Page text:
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Gotta catch ‘em all: The Pokémon Go craze

What pops into your head when you hear the word ‘Pokémon’? Do you imagine the cuddly yellow face of Pikachu, the franchise’s mascot for a little over two decades? Or do you perhaps recall the hundreds of other adorable, elegant, silly, or downright terrifying creatures that are members of the huge Pokémon family? From Abomasnow to Zygarde, these ‘pocket monsters’ come in a startling variety of shapes and colors, one of the most appealing features of Pokémon, whose meteoric rise to popularity is still going strong to this day.

Over the past few days, Lasallians have been wandering around places like the Henry Sy grounds or the amphitheater, staring into their phones while trying to catch that Ekans or Rattata. Conversing with a few of these students-slash-trainers, they reveal just what it is that powers the phenomenon of Pokémania.

Pokemon Go

Gotta catch ‘em all

Pokémon has long been associated with the fun and laughter spent in our childhood days peering at a classmate’s Gameboy or Nintendo DS, cheering on their battles and sharing the thrill of catching ‘em all. A lot of us still fondly remember Ash, Misty, and Brock as they traveled around, meeting friends, collecting badges, and always foiling Team Rocket’s plans of stealing Pikachu. Most of the games are an addicting and innovative mix of strategy, adventure, and RPG, with only three primary goals—capture Pokémon, win battles, and become a Pokémon master. These games’ simple mechanics and charming graphics have succeeded in captivating generations, turning the franchise into a beloved household name. In fact, just this year, Nintendo celebrated the 20th anniversary of one of the franchise’s original games, Pokémon Red and Blue.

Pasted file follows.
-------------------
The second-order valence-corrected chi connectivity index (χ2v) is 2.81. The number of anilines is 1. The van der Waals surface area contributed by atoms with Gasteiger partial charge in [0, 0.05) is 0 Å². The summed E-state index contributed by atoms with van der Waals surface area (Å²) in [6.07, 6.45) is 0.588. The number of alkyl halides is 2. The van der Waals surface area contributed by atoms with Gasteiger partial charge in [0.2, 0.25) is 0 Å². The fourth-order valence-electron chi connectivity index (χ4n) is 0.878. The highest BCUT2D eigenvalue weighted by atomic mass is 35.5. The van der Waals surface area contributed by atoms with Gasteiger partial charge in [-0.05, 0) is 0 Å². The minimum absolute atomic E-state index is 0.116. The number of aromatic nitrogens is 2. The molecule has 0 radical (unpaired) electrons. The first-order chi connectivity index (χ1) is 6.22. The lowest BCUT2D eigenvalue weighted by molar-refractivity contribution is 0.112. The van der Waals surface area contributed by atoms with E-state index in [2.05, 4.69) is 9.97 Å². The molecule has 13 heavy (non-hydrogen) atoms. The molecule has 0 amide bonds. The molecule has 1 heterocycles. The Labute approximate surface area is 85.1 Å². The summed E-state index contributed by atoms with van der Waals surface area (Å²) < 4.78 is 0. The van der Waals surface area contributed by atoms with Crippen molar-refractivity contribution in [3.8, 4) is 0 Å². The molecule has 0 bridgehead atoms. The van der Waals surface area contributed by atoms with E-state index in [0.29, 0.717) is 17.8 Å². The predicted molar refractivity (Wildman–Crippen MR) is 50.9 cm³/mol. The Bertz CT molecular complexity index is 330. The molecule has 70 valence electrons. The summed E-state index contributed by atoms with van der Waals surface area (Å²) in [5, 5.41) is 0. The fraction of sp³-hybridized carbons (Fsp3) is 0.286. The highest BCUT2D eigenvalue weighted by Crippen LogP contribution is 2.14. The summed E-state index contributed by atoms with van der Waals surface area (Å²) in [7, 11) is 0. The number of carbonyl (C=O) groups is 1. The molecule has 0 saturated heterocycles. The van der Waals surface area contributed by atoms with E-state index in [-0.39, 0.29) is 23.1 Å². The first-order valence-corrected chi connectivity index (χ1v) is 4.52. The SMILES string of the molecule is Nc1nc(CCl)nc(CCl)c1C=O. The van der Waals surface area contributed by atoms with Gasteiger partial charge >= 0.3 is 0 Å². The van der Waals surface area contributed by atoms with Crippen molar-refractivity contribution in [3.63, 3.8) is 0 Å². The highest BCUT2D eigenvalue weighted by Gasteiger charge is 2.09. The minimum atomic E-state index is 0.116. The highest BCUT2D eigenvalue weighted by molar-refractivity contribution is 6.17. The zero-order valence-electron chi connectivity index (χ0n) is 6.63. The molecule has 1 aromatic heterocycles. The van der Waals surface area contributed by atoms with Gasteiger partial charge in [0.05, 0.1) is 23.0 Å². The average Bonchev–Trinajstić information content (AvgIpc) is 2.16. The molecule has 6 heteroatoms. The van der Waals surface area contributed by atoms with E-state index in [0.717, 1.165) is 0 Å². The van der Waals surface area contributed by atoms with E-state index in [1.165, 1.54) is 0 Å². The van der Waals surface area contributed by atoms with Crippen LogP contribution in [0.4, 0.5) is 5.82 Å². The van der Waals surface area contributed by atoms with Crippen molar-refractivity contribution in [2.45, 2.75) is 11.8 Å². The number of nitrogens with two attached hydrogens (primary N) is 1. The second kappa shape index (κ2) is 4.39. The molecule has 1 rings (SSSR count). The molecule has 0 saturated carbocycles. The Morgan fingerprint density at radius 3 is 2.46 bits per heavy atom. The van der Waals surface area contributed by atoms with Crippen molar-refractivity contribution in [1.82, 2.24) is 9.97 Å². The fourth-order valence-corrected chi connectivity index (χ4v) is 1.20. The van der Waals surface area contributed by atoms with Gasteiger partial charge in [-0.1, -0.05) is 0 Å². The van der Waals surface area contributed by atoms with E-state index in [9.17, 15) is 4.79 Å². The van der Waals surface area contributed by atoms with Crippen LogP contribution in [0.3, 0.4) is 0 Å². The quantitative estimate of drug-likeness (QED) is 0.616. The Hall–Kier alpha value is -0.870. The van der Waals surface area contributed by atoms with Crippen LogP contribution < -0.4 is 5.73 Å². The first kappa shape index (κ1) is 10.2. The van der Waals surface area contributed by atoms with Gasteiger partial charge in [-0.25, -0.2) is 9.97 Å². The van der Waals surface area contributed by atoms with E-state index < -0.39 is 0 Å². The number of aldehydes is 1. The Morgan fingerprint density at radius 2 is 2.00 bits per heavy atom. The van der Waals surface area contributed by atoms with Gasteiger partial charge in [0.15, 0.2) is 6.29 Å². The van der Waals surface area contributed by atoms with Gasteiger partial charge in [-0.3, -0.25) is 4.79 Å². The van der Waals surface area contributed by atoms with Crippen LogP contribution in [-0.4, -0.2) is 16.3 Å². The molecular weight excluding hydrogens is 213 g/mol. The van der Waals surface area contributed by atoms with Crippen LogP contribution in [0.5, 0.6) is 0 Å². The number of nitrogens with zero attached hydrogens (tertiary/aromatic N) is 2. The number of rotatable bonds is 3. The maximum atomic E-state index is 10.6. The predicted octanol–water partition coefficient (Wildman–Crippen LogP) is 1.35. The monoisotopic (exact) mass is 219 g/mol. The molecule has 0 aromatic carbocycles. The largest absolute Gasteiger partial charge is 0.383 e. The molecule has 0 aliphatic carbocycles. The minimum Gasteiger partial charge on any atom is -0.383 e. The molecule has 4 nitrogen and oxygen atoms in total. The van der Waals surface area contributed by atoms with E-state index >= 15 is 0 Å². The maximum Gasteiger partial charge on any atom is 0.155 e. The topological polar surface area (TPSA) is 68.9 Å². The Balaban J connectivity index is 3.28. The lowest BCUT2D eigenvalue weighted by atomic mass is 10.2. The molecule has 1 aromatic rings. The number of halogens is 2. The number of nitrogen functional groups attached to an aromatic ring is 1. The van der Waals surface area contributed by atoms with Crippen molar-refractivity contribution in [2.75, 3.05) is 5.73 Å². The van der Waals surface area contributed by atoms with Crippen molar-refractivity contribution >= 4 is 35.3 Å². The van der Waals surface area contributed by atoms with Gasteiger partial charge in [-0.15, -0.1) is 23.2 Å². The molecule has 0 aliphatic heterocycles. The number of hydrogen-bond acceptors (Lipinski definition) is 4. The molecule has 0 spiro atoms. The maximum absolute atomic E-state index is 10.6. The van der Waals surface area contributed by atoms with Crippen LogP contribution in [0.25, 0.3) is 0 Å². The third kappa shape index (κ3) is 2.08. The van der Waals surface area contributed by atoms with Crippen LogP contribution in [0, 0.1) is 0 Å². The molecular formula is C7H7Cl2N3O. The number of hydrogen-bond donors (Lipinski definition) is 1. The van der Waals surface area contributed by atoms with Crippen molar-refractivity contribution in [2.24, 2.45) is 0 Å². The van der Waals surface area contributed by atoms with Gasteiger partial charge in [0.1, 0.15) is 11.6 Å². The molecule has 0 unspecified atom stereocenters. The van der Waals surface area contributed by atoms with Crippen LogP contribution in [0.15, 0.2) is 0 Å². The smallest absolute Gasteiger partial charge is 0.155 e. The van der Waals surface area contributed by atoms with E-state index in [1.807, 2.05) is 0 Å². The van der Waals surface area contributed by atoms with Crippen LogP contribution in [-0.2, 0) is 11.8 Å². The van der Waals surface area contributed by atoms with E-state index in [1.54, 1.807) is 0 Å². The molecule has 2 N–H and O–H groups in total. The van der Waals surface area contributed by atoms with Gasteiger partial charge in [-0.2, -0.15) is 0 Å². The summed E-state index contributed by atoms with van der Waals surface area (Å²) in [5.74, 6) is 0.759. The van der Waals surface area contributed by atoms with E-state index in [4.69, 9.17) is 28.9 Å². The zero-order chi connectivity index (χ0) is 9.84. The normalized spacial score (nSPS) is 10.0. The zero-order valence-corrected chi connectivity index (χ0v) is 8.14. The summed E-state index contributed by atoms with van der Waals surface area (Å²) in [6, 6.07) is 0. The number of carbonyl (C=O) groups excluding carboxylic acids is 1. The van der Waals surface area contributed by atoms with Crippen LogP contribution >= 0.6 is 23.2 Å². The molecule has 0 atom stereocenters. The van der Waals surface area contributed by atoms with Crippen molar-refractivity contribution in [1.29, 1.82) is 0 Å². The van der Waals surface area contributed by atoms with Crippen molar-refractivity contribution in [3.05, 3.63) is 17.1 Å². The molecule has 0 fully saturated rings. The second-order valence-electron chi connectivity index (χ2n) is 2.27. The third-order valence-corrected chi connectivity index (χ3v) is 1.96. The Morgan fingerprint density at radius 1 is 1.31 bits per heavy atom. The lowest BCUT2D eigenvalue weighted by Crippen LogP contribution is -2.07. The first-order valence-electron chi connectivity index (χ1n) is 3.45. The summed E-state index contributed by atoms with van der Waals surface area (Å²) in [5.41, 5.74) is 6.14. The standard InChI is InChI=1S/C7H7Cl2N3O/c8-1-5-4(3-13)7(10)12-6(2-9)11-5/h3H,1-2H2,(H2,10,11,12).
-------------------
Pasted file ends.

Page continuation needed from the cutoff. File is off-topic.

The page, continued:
What is Pokémon Go?

Recently, Pokémon has been turning heads making headlines again with the newest addition to the franchise, the immensely popular mobile gaming app called Pokémon Go. Finally released in the Philippines last August 6 amidst enormous hype from the community fans, it was eagerly downloaded by thousands of excited would-be Pokémon Trainers. Lasallians have been seen braving the heavy rains just to catch Pokémon at the Pokestop located near the Henry Sy gate, or trying to beat the Pokémon gym located in One Archer’s Place, or even flooding social media with the insignias of their respective teams.

For those who have managed to avoid the craze altogether, Pokémon Go was developed by Niantic and employs GPS and groundbreaking technology to bring an augmented reality experience that is both immersive and unique. For once, would-be Pokémon Trainers can venture out into the real world and encounter Pokémon in their neighborhoods and other places outdoors. The app utilizes your phone to determine your location, and generates pocket monsters that appear on the screen to simulate what it would be like to live amongst Pokémon.